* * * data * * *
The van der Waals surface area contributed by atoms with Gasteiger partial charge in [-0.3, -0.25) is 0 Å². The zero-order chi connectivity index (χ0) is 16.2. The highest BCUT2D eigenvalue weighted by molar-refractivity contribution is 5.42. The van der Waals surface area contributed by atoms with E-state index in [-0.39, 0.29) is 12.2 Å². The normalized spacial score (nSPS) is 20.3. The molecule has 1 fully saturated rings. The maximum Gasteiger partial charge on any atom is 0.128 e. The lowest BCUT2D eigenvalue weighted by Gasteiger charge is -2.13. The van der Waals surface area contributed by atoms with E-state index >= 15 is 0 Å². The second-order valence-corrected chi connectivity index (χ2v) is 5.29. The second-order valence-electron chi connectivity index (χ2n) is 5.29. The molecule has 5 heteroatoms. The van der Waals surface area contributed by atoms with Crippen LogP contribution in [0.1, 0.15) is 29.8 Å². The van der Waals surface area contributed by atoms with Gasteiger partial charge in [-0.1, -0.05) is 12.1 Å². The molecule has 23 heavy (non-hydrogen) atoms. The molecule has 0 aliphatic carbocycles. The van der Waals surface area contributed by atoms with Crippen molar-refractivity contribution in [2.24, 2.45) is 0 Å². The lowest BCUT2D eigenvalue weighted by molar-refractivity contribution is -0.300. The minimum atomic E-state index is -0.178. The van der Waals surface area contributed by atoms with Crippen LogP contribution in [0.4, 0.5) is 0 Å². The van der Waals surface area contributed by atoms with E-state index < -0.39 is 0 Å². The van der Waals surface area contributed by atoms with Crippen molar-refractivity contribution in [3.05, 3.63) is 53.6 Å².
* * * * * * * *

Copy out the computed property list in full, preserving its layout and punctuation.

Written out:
The van der Waals surface area contributed by atoms with Gasteiger partial charge in [-0.3, -0.25) is 0 Å². The zero-order chi connectivity index (χ0) is 16.2. The highest BCUT2D eigenvalue weighted by molar-refractivity contribution is 5.42. The van der Waals surface area contributed by atoms with E-state index in [-0.39, 0.29) is 12.2 Å². The normalized spacial score (nSPS) is 20.3. The molecule has 1 fully saturated rings. The maximum Gasteiger partial charge on any atom is 0.128 e. The lowest BCUT2D eigenvalue weighted by Gasteiger charge is -2.13. The van der Waals surface area contributed by atoms with E-state index >= 15 is 0 Å². The second-order valence-corrected chi connectivity index (χ2v) is 5.29. The second-order valence-electron chi connectivity index (χ2n) is 5.29. The molecule has 5 heteroatoms. The van der Waals surface area contributed by atoms with Crippen LogP contribution in [0.1, 0.15) is 29.8 Å². The van der Waals surface area contributed by atoms with Gasteiger partial charge in [-0.1, -0.05) is 12.1 Å². The molecule has 23 heavy (non-hydrogen) atoms. The molecule has 0 aliphatic carbocycles. The van der Waals surface area contributed by atoms with Crippen molar-refractivity contribution in [2.24, 2.45) is 0 Å². The lowest BCUT2D eigenvalue weighted by molar-refractivity contribution is -0.300. The minimum atomic E-state index is -0.178. The van der Waals surface area contributed by atoms with Crippen LogP contribution in [0.4, 0.5) is 0 Å². The van der Waals surface area contributed by atoms with E-state index < -0.39 is 0 Å². The van der Waals surface area contributed by atoms with Crippen molar-refractivity contribution in [3.05, 3.63) is 53.6 Å².